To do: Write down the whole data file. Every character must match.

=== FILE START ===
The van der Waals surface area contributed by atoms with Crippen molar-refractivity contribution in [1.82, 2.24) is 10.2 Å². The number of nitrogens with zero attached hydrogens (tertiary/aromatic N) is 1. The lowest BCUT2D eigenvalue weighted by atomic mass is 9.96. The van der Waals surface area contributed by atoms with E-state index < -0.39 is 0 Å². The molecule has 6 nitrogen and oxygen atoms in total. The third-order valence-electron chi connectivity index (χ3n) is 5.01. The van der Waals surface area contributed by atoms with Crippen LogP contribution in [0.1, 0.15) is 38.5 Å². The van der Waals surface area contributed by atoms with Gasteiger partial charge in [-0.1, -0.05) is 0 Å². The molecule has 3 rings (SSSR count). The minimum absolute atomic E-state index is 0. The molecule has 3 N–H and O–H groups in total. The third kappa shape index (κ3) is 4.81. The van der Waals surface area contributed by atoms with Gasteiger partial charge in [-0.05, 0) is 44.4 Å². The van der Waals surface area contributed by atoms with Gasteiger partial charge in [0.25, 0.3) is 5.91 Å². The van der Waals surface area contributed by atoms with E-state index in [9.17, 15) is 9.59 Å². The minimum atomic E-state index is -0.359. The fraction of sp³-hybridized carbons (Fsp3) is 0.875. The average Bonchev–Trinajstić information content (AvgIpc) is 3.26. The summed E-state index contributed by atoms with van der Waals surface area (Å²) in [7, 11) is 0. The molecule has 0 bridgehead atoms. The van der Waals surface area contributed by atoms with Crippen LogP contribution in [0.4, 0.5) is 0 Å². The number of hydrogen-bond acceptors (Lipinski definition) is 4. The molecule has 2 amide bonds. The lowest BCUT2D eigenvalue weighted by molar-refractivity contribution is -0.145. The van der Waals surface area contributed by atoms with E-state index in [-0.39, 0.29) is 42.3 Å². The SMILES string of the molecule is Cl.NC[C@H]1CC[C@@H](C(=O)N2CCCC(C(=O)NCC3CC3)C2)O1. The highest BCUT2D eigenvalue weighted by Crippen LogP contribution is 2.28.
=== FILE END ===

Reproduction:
The van der Waals surface area contributed by atoms with Crippen molar-refractivity contribution in [1.82, 2.24) is 10.2 Å². The number of nitrogens with zero attached hydrogens (tertiary/aromatic N) is 1. The lowest BCUT2D eigenvalue weighted by atomic mass is 9.96. The van der Waals surface area contributed by atoms with E-state index < -0.39 is 0 Å². The molecule has 6 nitrogen and oxygen atoms in total. The third-order valence-electron chi connectivity index (χ3n) is 5.01. The van der Waals surface area contributed by atoms with Crippen LogP contribution in [0.1, 0.15) is 38.5 Å². The van der Waals surface area contributed by atoms with Gasteiger partial charge in [-0.1, -0.05) is 0 Å². The molecule has 3 rings (SSSR count). The minimum absolute atomic E-state index is 0. The molecule has 3 N–H and O–H groups in total. The third kappa shape index (κ3) is 4.81. The van der Waals surface area contributed by atoms with Gasteiger partial charge in [-0.05, 0) is 44.4 Å². The van der Waals surface area contributed by atoms with Gasteiger partial charge in [0.25, 0.3) is 5.91 Å². The van der Waals surface area contributed by atoms with E-state index in [9.17, 15) is 9.59 Å². The minimum atomic E-state index is -0.359. The fraction of sp³-hybridized carbons (Fsp3) is 0.875. The average Bonchev–Trinajstić information content (AvgIpc) is 3.26. The summed E-state index contributed by atoms with van der Waals surface area (Å²) in [7, 11) is 0. The molecule has 0 bridgehead atoms. The van der Waals surface area contributed by atoms with Crippen LogP contribution in [0.4, 0.5) is 0 Å². The number of hydrogen-bond acceptors (Lipinski definition) is 4. The molecule has 2 amide bonds. The lowest BCUT2D eigenvalue weighted by molar-refractivity contribution is -0.145. The van der Waals surface area contributed by atoms with E-state index in [-0.39, 0.29) is 42.3 Å². The SMILES string of the molecule is Cl.NC[C@H]1CC[C@@H](C(=O)N2CCCC(C(=O)NCC3CC3)C2)O1. The highest BCUT2D eigenvalue weighted by Crippen LogP contribution is 2.28.